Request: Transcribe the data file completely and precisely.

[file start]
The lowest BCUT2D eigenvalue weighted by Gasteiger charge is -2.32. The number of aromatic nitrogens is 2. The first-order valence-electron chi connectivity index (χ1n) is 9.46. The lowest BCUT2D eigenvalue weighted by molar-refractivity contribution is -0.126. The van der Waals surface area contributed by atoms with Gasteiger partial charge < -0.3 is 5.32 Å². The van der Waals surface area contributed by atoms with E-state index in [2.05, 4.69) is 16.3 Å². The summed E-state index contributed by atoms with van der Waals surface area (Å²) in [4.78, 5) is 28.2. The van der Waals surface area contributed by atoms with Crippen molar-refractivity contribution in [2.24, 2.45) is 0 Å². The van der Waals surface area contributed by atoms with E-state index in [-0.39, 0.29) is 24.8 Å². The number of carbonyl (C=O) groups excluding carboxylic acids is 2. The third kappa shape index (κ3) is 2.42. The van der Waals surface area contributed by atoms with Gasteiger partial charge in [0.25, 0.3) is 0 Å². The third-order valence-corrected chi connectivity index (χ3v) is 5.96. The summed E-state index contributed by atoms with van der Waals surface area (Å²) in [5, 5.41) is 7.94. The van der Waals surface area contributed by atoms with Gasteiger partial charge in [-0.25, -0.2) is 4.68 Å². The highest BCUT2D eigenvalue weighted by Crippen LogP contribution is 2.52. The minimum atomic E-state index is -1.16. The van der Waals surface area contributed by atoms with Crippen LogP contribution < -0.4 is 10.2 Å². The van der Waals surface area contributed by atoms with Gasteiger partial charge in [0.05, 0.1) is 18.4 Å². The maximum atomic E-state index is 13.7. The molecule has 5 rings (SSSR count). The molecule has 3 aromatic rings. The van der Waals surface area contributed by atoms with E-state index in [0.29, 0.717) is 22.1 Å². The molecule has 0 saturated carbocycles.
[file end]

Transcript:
The lowest BCUT2D eigenvalue weighted by Gasteiger charge is -2.32. The number of aromatic nitrogens is 2. The first-order valence-electron chi connectivity index (χ1n) is 9.46. The lowest BCUT2D eigenvalue weighted by molar-refractivity contribution is -0.126. The van der Waals surface area contributed by atoms with Gasteiger partial charge < -0.3 is 5.32 Å². The van der Waals surface area contributed by atoms with E-state index in [2.05, 4.69) is 16.3 Å². The summed E-state index contributed by atoms with van der Waals surface area (Å²) in [4.78, 5) is 28.2. The van der Waals surface area contributed by atoms with Crippen molar-refractivity contribution in [2.24, 2.45) is 0 Å². The van der Waals surface area contributed by atoms with E-state index in [-0.39, 0.29) is 24.8 Å². The number of carbonyl (C=O) groups excluding carboxylic acids is 2. The third kappa shape index (κ3) is 2.42. The van der Waals surface area contributed by atoms with Gasteiger partial charge in [0.25, 0.3) is 0 Å². The third-order valence-corrected chi connectivity index (χ3v) is 5.96. The summed E-state index contributed by atoms with van der Waals surface area (Å²) in [5, 5.41) is 7.94. The van der Waals surface area contributed by atoms with Gasteiger partial charge in [-0.25, -0.2) is 4.68 Å². The highest BCUT2D eigenvalue weighted by Crippen LogP contribution is 2.52. The minimum atomic E-state index is -1.16. The van der Waals surface area contributed by atoms with Crippen LogP contribution < -0.4 is 10.2 Å². The van der Waals surface area contributed by atoms with Gasteiger partial charge in [0.05, 0.1) is 18.4 Å². The maximum atomic E-state index is 13.7. The molecule has 5 rings (SSSR count). The molecule has 3 aromatic rings. The van der Waals surface area contributed by atoms with E-state index in [0.29, 0.717) is 22.1 Å². The molecule has 0 saturated carbocycles.